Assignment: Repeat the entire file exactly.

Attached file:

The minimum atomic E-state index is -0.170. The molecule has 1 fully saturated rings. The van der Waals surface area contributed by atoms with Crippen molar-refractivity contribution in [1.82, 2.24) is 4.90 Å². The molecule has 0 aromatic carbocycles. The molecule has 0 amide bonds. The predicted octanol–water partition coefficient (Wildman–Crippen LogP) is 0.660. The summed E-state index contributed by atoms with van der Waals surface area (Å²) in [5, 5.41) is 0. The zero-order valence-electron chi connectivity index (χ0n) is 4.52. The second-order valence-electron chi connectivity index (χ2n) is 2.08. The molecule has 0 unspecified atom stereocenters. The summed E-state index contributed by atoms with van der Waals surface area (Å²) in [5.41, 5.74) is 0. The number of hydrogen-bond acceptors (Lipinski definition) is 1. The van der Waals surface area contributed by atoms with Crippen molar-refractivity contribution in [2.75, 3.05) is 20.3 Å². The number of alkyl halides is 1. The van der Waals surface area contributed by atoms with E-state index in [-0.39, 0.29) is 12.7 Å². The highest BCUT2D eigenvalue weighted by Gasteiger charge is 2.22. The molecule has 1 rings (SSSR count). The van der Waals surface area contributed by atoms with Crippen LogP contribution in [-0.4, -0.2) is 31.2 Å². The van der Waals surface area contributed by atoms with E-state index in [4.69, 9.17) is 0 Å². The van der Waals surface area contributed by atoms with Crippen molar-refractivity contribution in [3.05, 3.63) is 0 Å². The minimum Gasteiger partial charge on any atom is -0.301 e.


The minimum atomic E-state index is -0.170. The molecule has 1 fully saturated rings. The van der Waals surface area contributed by atoms with Crippen molar-refractivity contribution in [1.82, 2.24) is 4.90 Å². The molecule has 0 aromatic carbocycles. The molecule has 0 amide bonds. The predicted octanol–water partition coefficient (Wildman–Crippen LogP) is 0.660. The summed E-state index contributed by atoms with van der Waals surface area (Å²) in [5, 5.41) is 0. The zero-order valence-electron chi connectivity index (χ0n) is 4.52. The second-order valence-electron chi connectivity index (χ2n) is 2.08. The molecule has 0 unspecified atom stereocenters. The summed E-state index contributed by atoms with van der Waals surface area (Å²) in [5.41, 5.74) is 0. The number of hydrogen-bond acceptors (Lipinski definition) is 1. The van der Waals surface area contributed by atoms with Crippen molar-refractivity contribution in [2.75, 3.05) is 20.3 Å². The number of alkyl halides is 1. The van der Waals surface area contributed by atoms with E-state index in [-0.39, 0.29) is 12.7 Å². The highest BCUT2D eigenvalue weighted by Gasteiger charge is 2.22. The molecule has 1 rings (SSSR count). The van der Waals surface area contributed by atoms with Crippen LogP contribution in [-0.4, -0.2) is 31.2 Å². The van der Waals surface area contributed by atoms with E-state index in [4.69, 9.17) is 0 Å². The van der Waals surface area contributed by atoms with Crippen molar-refractivity contribution in [3.05, 3.63) is 0 Å². The minimum Gasteiger partial charge on any atom is -0.301 e.